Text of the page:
Procedural auditory category learning is selectively disrupted in developmental language disorder

Hadeer Derawi, Casey L. Roark, Yafit Gabay

Research output: Contribution to journalArticlepeer-review


Speech communication depends on accurate perception and identification of speech sounds, which vary across talkers and word or sentence contexts. The ability to map this variable input onto discrete speech sound representations relies on categorization. Recent research and theoretical models implicate the procedural learning system in the ability to learn novel speech and non-speech categories. This connection is particularly intriguing because several language disorders that demonstrate linguistic impairments are proposed to stem from procedural learning and memory dysfunction. One such disorder, Developmental Language Disorder (DLD), affects 7.5% of children and persists into adulthood. While DLD is associated with general linguistic impairments, it is not yet clear how fundamental perceptual and cognitive processes supporting language are impacted, such as the ability to learn novel auditory categories. We examined auditory category learning in children with DLD and typically developed (TD) children using two well-matched nonspeech auditory category learning challenges to draw upon presumed procedural (information-integration) versus declarative (rule-based) learning systems. We observed impaired information-integration category learning and intact rule-based category learning in the DLD group. Quantitative model-based analyses revealed reduced use of, and slower shifting to, optimal procedural-based strategies in DLD and slower shifting to but similarly efficient use of optimal hypothesis-testing strategies. The dissociation is consistent with the Procedural Deficit Hypothesis of language disorders and supports the theoretical distinction of multiple category learning systems. These findings demonstrate that highly controlled experimental tasks assessing perceptual and cognitive abilities can relate to real-world challenges facing individuals with DLD in forming stable linguistic representations.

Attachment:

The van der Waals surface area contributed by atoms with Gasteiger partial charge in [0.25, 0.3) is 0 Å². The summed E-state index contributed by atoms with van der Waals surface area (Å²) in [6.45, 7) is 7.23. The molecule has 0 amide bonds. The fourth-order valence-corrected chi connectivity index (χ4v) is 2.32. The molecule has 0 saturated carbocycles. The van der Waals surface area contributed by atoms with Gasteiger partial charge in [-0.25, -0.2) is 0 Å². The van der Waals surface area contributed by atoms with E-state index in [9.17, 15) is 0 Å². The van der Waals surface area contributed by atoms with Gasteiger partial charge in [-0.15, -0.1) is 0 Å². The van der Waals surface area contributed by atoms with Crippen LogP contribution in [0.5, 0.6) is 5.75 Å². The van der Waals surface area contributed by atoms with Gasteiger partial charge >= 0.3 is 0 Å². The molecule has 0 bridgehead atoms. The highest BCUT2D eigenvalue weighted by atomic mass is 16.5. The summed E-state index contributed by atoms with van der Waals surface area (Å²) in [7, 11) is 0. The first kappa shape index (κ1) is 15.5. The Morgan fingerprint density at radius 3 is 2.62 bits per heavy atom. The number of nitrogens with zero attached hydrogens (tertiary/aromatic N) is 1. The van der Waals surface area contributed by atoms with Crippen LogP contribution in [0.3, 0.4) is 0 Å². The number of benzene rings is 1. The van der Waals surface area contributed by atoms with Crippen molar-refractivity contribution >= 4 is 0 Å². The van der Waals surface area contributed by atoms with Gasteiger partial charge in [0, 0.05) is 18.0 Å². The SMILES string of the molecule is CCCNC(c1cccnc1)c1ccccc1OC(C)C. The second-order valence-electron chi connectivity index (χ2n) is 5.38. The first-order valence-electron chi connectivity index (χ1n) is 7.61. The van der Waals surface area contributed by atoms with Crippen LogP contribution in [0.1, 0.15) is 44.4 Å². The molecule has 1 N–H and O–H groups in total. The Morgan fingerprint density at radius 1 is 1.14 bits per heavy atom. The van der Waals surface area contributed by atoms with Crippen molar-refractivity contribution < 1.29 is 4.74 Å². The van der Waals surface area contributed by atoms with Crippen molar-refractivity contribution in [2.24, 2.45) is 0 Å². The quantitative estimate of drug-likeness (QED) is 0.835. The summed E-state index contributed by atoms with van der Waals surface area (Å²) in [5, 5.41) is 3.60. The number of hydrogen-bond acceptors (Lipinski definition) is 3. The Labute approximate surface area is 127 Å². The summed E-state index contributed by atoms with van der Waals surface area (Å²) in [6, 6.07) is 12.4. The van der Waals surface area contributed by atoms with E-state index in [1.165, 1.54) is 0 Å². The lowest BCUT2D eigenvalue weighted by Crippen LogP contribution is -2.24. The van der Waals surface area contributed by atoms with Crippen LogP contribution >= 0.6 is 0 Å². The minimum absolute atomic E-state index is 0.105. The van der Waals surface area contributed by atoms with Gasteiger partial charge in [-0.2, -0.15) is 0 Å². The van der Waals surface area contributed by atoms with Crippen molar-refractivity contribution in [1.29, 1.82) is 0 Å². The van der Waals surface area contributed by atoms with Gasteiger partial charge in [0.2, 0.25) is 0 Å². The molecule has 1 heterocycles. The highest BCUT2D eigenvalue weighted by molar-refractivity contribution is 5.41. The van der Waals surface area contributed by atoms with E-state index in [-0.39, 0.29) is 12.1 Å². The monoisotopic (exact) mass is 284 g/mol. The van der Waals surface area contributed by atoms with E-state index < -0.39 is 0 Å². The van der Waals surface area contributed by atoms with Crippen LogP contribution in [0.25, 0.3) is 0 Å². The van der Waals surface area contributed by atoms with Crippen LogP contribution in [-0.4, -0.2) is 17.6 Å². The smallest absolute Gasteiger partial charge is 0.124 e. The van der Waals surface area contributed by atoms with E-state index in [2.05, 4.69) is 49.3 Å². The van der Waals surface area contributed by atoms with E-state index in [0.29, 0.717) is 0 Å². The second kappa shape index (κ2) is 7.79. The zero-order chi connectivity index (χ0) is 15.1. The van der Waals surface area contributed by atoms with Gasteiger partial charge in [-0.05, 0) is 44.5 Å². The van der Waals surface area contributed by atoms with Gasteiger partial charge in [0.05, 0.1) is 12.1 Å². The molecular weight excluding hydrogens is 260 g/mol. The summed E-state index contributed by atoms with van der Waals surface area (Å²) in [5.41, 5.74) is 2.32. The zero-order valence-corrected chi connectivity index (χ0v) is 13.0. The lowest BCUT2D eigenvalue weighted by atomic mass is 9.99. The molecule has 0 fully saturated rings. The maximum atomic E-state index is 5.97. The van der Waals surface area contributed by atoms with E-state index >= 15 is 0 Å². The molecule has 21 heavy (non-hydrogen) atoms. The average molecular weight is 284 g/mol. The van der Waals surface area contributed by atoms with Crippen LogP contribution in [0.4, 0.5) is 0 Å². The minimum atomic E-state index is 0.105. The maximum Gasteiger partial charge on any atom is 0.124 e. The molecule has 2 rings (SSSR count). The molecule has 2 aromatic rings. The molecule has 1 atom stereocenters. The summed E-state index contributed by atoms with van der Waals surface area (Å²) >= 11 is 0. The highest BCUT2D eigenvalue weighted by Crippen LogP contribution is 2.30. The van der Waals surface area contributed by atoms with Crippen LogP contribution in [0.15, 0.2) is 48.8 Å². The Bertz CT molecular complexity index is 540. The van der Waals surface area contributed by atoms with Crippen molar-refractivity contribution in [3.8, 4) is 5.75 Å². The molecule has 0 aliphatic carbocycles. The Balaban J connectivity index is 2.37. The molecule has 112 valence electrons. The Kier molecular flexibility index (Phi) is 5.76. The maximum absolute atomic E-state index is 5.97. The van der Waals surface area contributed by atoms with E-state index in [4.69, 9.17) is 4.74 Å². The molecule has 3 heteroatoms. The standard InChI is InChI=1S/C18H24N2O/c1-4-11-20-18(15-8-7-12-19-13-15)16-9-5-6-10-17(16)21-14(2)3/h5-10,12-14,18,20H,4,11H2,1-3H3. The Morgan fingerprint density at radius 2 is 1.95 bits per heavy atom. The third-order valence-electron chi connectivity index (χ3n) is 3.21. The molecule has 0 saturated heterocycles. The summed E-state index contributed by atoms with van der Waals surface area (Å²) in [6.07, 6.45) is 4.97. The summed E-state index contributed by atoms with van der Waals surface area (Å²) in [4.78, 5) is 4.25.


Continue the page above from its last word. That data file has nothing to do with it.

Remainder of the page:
Original languageEnglish
Pages (from-to)1181-1192
Number of pages12
JournalPsychonomic Bulletin and Review
Issue number3
Early online date26 Oct 2023
StatePublished - Jun 2024
Externally publishedYes

Bibliographical note

Publisher Copyright:
© The Psychonomic Society, Inc. 2023.


This research was supported by a grant from the Israel Science Foundation (grant No. 734/22) awarded to YG.

FundersFunder number
Israel Science Foundation734/22


    • Auditory categorization
    • Category learning
    • Computational modeling
    • Developmental language disorder
    • Multiple memory systems
    • Procedural learning deficit


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